Macron, Biden agree to soothe tensions after submarine row

In the first concrete sign of a slackening of tensions, Macron agreed to send France's ambassador back to Washington next week after he was recalled to Paris in an unprecedented diplomatic protest.

In this file photo, US President Joe Biden (L) and France's President Emmanuel Macron speak after the family photo at the start of the G7 summit in Carbis Bay, Cornwall on 11 June 2021. Picture: Ludovic Marin/AFP

PARIS - US President Joe Biden and his French counterpart Emmanuel Macron spoke for the first time on Wednesday since a row erupted over the sale of submarines to Australia, vowing to restore confidence damaged by what Paris saw as betrayal.

Macron was left furious by Australia's decision last week to ditch a 2016 deal to buy diesel submarines from France in favour of nuclear-powered ones from the United States and Britain, which had been secretly negotiated.

In a joint statement issued after the call, the leaders vowed to launch a process of "in-depth consultations... for ensuring confidence" and to meet in Europe at the end of October at an unspecified location.

In what amounted to an acknowledgement of French anger, the statement from the White House said that "the situation would have benefited from open consultations among allies on matters of strategic interest to France and our European partners".

But the French-language version issued by the Elysee Palace of the joint statement was even more explicit, saying that open consultations "would have avoided this situation."

The statement also said the US recognised the need for stronger European defence to complement the Nato military alliance, a key idea repeatedly floated by the French leader.

In the first concrete sign of a slackening of tensions, Macron agreed to send France's ambassador back to Washington next week after he was recalled to Paris in an unprecedented diplomatic protest.

The October meeting between Macron and Biden would meanwhile seek "to reach shared understandings and maintain momentum in this process" to restore confidence, the statement said.

'GOOD MESSAGES'

France was particularly outraged that Australia negotiated with Washington and London in secret, which French Foreign Minister Jean-Yves Le Drian denounced as "treachery" and a "stab in the back".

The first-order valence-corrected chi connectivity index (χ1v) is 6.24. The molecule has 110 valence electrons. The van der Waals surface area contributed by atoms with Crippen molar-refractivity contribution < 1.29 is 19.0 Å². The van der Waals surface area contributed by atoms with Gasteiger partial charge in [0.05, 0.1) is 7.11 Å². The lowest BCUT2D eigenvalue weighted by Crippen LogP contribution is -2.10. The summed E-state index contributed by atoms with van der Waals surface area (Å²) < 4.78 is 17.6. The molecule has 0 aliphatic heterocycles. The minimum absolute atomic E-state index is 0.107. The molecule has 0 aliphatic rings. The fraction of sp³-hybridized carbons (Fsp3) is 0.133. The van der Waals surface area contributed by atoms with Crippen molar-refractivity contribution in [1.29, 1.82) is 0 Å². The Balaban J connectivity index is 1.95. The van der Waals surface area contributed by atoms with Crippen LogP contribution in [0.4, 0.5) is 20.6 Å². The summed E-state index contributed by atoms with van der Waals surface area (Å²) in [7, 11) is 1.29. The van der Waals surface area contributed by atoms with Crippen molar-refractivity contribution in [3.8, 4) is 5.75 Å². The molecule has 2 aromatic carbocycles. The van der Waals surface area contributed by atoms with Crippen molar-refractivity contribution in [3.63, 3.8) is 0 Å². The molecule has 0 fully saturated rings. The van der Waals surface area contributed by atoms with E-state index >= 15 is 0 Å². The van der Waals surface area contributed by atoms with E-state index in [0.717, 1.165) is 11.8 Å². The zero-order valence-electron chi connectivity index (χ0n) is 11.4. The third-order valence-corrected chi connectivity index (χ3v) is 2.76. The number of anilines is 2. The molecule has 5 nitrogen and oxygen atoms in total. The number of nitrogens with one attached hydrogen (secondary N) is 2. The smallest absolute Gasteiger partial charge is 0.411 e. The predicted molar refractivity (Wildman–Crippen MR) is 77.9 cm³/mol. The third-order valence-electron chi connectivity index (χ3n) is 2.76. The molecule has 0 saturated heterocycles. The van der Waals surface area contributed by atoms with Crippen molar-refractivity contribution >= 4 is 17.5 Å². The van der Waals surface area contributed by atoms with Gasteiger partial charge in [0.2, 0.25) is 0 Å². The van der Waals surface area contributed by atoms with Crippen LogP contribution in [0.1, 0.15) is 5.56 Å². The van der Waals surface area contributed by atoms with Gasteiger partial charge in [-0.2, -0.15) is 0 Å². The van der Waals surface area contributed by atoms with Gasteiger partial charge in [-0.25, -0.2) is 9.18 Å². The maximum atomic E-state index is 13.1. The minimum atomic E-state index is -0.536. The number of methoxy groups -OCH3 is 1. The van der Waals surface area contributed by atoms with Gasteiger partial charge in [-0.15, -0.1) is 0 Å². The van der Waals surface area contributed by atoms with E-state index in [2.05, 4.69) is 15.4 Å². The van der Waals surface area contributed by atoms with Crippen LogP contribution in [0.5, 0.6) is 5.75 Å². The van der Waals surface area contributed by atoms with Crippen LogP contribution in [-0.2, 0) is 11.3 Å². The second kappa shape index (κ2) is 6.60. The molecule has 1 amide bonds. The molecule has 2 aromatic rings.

As well as a huge commercial setback, the loss of the deal was also a major blow to France's security strategy in the Indo-Pacific region, where it has a presence through overseas territories.

The submarine row plunged Franco-US ties into what some analysts viewed as the most acute crisis since the US-led invasion of Iraq in 2003, which Paris opposed.

After four years of tumultuous relations with ex-president Donald Trump, the spat also dashed hopes of a complete reset under Biden, who took office in January aiming to rebuild frazzled ties with Europe.

"The messages from the call are good, it was recognised that communication should have been better," said Benjamin Haddad, director of the Europe Center at the Atlantic Council.

"The US understood that the main shock in Paris did not come so much from the commercial aspect as from the breakdown in confidence," he told AFP.

In another welcome step for Paris, the joint statement added that the US committed "to reinforcing its support to counter-terrorism operations" in the Sahel region of Africa, where French forces are deployed to fight jihadists.

'NON-EXISTENT DIALOGUE'

Observers and some of France's European partners had begun wondering how and when Macron would call an end to the face-off, which is playing out just seven months ahead of French presidential elections.

British Prime Minister Boris Johnson said it was "time for some of our dearest friends around the world to 'prenez un grip' (get a grip)" in comments in Washington on Wednesday that mixed French and English.

The EU's top diplomat Josep Borrell meanwhile called for "stronger confidence" with the US as he met Secretary of State Antony Blinken in New York.

The issue of EU defence is a sensitive issue between Biden and Macron, who has pushed hard during his four-and-a-half years in office for Europeans to invest more in defence, having said Nato is undergoing "brain death".

But French Defence Minister Florence Parly argued against the idea of France withdrawing from Nato command structures, which some politicians in France have suggested in the wake of the submarines snub.

"Is it worth slamming the door on Nato? I don't think so," she said , while adding that "political dialogue is non-existent in Nato."

Australia's decision to order nuclear-powered submarines was driven by concern about China's commercial and military assertiveness in the Pacific region, where Biden is seeking to build an alliance of democratic states to help contain Beijing.

Macron last week also recalled France's ambassador to Australia in protest. An Elysee official, who asked not to be named, said no decision has been made on his return to Canberra while no call has been scheduled with Australian Prime Minister Scott Morrison.

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